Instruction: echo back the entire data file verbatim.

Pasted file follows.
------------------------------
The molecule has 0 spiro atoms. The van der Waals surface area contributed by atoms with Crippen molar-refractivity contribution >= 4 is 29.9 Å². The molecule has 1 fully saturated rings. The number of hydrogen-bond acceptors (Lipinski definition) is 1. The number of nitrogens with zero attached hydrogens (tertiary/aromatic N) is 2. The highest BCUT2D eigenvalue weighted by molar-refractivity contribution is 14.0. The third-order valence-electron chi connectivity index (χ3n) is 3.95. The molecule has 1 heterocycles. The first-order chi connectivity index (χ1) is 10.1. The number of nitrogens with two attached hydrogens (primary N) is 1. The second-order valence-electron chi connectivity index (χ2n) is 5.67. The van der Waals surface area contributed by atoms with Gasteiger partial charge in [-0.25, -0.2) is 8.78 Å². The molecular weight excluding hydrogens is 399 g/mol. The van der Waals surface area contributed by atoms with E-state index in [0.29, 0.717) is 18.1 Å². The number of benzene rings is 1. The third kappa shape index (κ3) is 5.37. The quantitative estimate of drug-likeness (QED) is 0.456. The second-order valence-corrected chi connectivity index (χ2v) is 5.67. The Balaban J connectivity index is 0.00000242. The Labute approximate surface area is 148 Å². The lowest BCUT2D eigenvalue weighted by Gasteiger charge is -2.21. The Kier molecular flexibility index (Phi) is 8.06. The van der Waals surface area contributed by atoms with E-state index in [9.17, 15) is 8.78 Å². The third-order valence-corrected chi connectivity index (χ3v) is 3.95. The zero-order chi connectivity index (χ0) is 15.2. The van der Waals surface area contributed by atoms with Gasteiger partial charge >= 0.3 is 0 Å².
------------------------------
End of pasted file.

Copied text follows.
The molecule has 0 spiro atoms. The van der Waals surface area contributed by atoms with Crippen molar-refractivity contribution >= 4 is 29.9 Å². The molecule has 1 fully saturated rings. The number of hydrogen-bond acceptors (Lipinski definition) is 1. The number of nitrogens with zero attached hydrogens (tertiary/aromatic N) is 2. The highest BCUT2D eigenvalue weighted by molar-refractivity contribution is 14.0. The third-order valence-electron chi connectivity index (χ3n) is 3.95. The molecule has 1 heterocycles. The first-order chi connectivity index (χ1) is 10.1. The number of nitrogens with two attached hydrogens (primary N) is 1. The second-order valence-electron chi connectivity index (χ2n) is 5.67. The van der Waals surface area contributed by atoms with Gasteiger partial charge in [-0.25, -0.2) is 8.78 Å². The molecular weight excluding hydrogens is 399 g/mol. The van der Waals surface area contributed by atoms with E-state index in [0.29, 0.717) is 18.1 Å². The number of benzene rings is 1. The third kappa shape index (κ3) is 5.37. The quantitative estimate of drug-likeness (QED) is 0.456. The second-order valence-corrected chi connectivity index (χ2v) is 5.67. The Balaban J connectivity index is 0.00000242. The Labute approximate surface area is 148 Å². The lowest BCUT2D eigenvalue weighted by Gasteiger charge is -2.21. The Kier molecular flexibility index (Phi) is 8.06. The van der Waals surface area contributed by atoms with E-state index in [9.17, 15) is 8.78 Å². The third-order valence-corrected chi connectivity index (χ3v) is 3.95. The zero-order chi connectivity index (χ0) is 15.2. The van der Waals surface area contributed by atoms with Gasteiger partial charge >= 0.3 is 0 Å².